Ra Page – The New Uncanny
What made you decide to collaborate on this anthology together and what was it like working with each other?
As an editor, I've always been interested in crossovers been scientific thinking and literature; my own background is in physics, and my father is a psychologist. Sarah, on the other hand is an artist and photographer, whose work has often delved into uncanny subjects and processes: unnatural interventions, dislocated spaces, foreign bodies. When it comes to re-evaluating Freud and the uncanny, the visual arts have been ahead of the curve for a while now: so when Sarah first showed me Freud's original essay, it was like a discovering Constantinople, a meeting point between two different continents of thought, a bridge for science to enter art, and vice versa.
As such, the editorial collaboration was perfect - an artist and a scientifically minded editor working together - it reflected the interchange going on in the essay itself.
My job was to champion the essay and break it down (if necessary) for the less science-friendly writers. Sarah's was to use her instincts in culling, cutting and tweaking those responses that didn't pass muster, as soon as any they came in. She can tell instantly if a story isn't working, while I have to work out why it isn't, before I can even decide that it isn't. So she works a bit quicker than me!
What is it about the short story medium that appeals to you and to Comma Press?
Oh everything. How long have we got?
First and foremost I think the short story is playful as a form. It encourages the writer to experiment and make something new of the story-shape, and it kind of winks and nods at the reader, too, allowing us to enjoy the fact that we're being, or we're about to be, messed with. It's a teasing form, and it's capable of projecting patterns outwards that are revelatory and wondrous, patterns and epiphanies that are almost impossibly clear. With a novel, it's different ball game - novels are all about detail, context and the wider texture of the characters' histories and backstories, interlocking and moving ever-forwards. With short stories, the image you get is only there for a split-second, but like a flash it burns its shape on the retina in the darkness left after the last line.
Nadine Gordimer has this great argument about the short story. She says, in life truth doesn't come with a capital T, and it doesn't accumulate and build up and up towards a singular monumental viewpoint at the end. Instead it's fragmentary, it's discrete, it hits us in flashes and leaves us ignorant as quickly it arrives, ignorant until our next, contradictory moment of insight. The short story, she says, is better equipped for this fragmented reality (unlike the novel which builds and builds over time), the short story's insights are clear and singular, and only last as long as they do because they're incompatible with any other story, or any other wider 'Truth'. It's like the particle theory of truth vs. the wave theory. We, at Comma, think it's a particle; we're all about the particle.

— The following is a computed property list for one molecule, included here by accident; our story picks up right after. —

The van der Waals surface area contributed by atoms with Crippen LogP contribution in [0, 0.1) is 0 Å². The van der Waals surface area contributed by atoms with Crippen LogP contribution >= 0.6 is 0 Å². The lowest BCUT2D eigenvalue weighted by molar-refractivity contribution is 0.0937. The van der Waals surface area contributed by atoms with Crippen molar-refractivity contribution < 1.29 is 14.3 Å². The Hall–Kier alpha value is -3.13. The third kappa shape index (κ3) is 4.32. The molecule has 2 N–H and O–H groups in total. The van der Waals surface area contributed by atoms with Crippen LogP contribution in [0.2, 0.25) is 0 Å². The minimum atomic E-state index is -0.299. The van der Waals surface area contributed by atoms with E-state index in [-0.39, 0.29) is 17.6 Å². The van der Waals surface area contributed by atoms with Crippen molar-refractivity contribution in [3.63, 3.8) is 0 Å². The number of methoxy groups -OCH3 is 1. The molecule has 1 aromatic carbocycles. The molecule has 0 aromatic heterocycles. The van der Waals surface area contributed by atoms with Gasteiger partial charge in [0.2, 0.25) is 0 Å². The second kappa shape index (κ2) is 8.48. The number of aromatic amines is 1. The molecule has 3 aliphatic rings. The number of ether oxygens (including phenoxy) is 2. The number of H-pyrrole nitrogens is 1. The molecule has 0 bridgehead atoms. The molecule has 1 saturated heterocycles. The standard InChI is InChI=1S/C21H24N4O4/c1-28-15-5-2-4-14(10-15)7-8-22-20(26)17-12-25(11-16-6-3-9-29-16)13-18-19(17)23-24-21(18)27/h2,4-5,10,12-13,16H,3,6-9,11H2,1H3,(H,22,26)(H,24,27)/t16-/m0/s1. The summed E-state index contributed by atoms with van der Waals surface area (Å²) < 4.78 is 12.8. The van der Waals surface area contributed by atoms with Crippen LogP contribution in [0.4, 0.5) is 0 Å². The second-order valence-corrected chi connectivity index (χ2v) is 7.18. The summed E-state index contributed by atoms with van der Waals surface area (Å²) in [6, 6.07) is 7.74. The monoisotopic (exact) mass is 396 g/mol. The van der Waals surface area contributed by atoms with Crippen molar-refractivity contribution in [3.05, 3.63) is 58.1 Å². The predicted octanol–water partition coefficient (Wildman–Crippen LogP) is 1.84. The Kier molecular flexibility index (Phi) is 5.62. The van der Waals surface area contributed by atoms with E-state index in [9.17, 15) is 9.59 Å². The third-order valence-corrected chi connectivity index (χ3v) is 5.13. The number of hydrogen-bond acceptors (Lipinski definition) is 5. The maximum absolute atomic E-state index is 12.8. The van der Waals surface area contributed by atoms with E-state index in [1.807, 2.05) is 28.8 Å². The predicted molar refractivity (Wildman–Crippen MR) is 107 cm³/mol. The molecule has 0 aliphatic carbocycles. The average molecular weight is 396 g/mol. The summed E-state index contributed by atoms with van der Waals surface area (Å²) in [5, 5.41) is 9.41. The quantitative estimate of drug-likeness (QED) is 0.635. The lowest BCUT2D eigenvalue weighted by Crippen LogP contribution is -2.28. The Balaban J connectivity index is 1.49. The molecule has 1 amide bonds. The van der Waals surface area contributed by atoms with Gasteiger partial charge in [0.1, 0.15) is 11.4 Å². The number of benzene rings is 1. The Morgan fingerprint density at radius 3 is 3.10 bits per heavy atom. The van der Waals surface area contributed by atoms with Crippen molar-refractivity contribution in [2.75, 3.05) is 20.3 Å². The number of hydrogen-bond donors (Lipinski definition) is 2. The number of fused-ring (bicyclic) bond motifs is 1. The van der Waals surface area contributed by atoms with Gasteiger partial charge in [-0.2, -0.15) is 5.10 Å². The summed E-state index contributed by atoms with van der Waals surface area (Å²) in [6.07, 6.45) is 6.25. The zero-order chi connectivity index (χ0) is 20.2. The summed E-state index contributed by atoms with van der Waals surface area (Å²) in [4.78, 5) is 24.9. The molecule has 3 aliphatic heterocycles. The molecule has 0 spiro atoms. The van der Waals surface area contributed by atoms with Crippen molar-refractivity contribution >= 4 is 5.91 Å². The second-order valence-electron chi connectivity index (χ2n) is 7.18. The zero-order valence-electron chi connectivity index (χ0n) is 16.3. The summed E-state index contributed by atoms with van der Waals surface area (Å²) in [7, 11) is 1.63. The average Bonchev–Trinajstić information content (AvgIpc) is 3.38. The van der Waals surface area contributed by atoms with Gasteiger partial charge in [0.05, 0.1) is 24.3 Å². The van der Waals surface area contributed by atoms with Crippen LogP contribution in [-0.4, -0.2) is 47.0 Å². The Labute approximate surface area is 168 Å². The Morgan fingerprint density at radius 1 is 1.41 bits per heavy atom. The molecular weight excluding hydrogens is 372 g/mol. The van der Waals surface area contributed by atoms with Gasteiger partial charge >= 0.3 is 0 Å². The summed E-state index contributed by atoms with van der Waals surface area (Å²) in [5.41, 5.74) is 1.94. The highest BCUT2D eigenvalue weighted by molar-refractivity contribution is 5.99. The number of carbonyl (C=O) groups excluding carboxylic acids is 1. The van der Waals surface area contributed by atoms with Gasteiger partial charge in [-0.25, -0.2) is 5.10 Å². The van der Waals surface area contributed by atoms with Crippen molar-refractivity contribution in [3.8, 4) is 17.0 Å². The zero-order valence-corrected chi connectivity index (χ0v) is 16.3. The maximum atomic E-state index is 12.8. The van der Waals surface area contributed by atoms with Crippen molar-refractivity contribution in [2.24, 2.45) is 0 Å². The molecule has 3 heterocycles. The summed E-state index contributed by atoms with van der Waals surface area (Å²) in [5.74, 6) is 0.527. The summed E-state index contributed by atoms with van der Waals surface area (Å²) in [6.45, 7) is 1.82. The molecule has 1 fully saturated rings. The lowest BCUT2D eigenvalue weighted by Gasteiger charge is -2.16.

What was your criteria in selecting the contributors and the stories for the anthology?
Firstly, we wanted to get a spread of authors from different backgrounds; there's filmwriters and TV comedy writers in there, as well as masters of dark fiction and 'literary' big hitters. We wanted to show Ramsey Campbell, for instance, can easily hold his own against some of the best literary writers on the block - as there's a lot of snobbery out there towards 'dark fiction'. A S Byatt was the first author to get on board and, to be honest, her support for Comma has kept us going, one way or another, over the last couple of years. She's been like a fairy godmother to us. Once she was on board with this book it was all systems go.
Our main criteria in selecting stories was to only go for those that freshened things up. The task was to update the examples of uncanny archetypes that Freud talks about, to come up with genuinely new manifestations of them, and thus extend the canon. So we were looking for stories that would both slot into place and push the envelop, stories that respected the greats of the horror tradition and, at the same time, cleared the decks for something new. As a result it's quite interesting to see AS Byatt's 'Dolls Eyes' (which is classic Freud sprinkled with Rilke), alongside Adam Marek's 'Tamagotchi' and Frank Cottrell Boyce's 'Continuous Manipulation' (about the computer game, The Sims). They're all about essentially the same thing: life-imitating playthings. It's Michael Redgrave and the ventriloquist's dummy from Dead of Night all over again... but as you'd least expect it.